The flat IN of the ampullary region (Figure 4, A) has not been well characterized. This is mostly because of the small size of the ampulla of Vater, and flat mucosal lesions are usually replaced by invasive carcinoma in most surgically resected specimens. Most gallbladder cancers occur in a background of mucosal dysplasia. The dysplasia-carcinoma sequence is a main carcinogenetic pathway in gallbladder cancer, which corresponds to the flat IN pathway. (80, 81) In World Health Organization 2010 classification, the flat mucosal dysplasia of the gallbladder is described as BilIN (Figure 4, B). (89) It usually presents as a flat or diffuse, granular mucosal lesion, and it is frequently associated with invasive carcinoma. Biliary IN can also be found in mucosa with chronic cholecystitis and may coexist with reactive atypia of the mucosal epithelium. Genetic studies on BilIN of the gallbladder have not yet, to our knowledge, been performed.


The Dual-Tract Pathway of Urinary Bladder Carcinogenesis: Papillary Versus Nonpapillary

Koss et al (82) introduced the dichotomous pattern of urinary bladder carcinogenesis in the 1970s. According to the dichotomy pattern of carcinogenesis, urinary bladder cancer arises via 2 distinct, but somewhat overlapping, pathways termed papillary and nonpapillary. (83) Urothelial carcinoma arising in the background of a papillary urothelial precursor lesion showed a low tendency for invasion and metastasis. The remaining urinary bladder cancer, which originated from nonpapillary urothelial dysplasia, showed a high incidence of invasive carcinoma and distant metastasis. Spiess and Czerniak (84) demonstrated the different genetic alterations between the papillary and nonpapillary pathways in a mouse model of carcinogenesis; the superficial papillary pathway showed a mutant H-ras or overexpression of EGFR, and the high-grade, aggressive pathway overexpressed large SV-40 T antigen. Recent molecular studies of whole genome comparative genomic hybridization and messenger RNA expression profiling have demonstrated that the dichotomous pattern of urothelial carcinoma (papillary/superficial versus nonpapillary/muscle-invasive) are truly distinct molecular entities. (85) We found a dichotomous pattern of tumoral versus flat IN in urinary bladder cancer, which corresponded to tumoral (papillary/superficial) and flat (nonpapillary/muscle-invasive) IN of urinary bladder carcinogenesis.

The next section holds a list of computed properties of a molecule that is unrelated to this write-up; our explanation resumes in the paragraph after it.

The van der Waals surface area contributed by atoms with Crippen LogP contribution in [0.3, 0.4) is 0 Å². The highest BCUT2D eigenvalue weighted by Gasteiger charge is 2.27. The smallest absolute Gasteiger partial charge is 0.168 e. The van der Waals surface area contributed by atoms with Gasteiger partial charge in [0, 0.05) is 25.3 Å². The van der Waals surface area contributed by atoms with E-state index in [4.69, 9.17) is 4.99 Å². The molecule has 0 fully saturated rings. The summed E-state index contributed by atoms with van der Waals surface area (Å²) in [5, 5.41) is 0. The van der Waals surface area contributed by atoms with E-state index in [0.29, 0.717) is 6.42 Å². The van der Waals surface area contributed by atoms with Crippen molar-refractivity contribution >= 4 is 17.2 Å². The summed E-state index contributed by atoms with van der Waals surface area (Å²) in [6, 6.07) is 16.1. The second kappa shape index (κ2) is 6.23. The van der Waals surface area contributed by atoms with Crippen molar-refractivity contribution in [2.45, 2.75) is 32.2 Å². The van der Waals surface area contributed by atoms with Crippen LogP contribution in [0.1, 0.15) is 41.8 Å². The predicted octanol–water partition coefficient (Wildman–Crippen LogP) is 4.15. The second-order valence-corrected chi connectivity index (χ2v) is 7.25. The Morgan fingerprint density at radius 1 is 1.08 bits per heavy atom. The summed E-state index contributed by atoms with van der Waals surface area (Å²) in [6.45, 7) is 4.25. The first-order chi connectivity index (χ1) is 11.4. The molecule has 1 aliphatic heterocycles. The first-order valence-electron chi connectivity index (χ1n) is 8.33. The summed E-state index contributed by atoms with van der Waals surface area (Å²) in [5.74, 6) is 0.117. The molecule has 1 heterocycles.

Uterine Cervix Intraepithelial Neoplasia Versus Papillary Squamous Cell Carcinoma

The terminology of cervical IN represents the precursor lesion of invasive squamous cell carcinoma in the uterine cervix. If polypoid colorectal adenoma is the typical example of tumoral IN, cervical IN may be the prototype for flat IN. Most cervical IN presents as a flat mucosal lesion and progresses to invasive squamous cell carcinoma. Human papillomaviruses have a key role in the genetic alteration of carcinogenesis in cervical squamous cell carcinoma. The tumor suppressor proteins p53 and pRB are degraded through ubiquitination by viral oncoproteins E6 and E7 from the early phase of cervical IN. (86, 87) Although rare, some papillary squamous cell carcinomas of the uterine cervix have been reported, and they corresponded to the tumoral IN lesion of the uterine cervix, with a low rate of human papillomavirus DNA and TP53 mutation. (3, 88) We also found 2 patterns of precursor lesions in the uterine cervix that corresponded to flat and tumoral IN in this organ.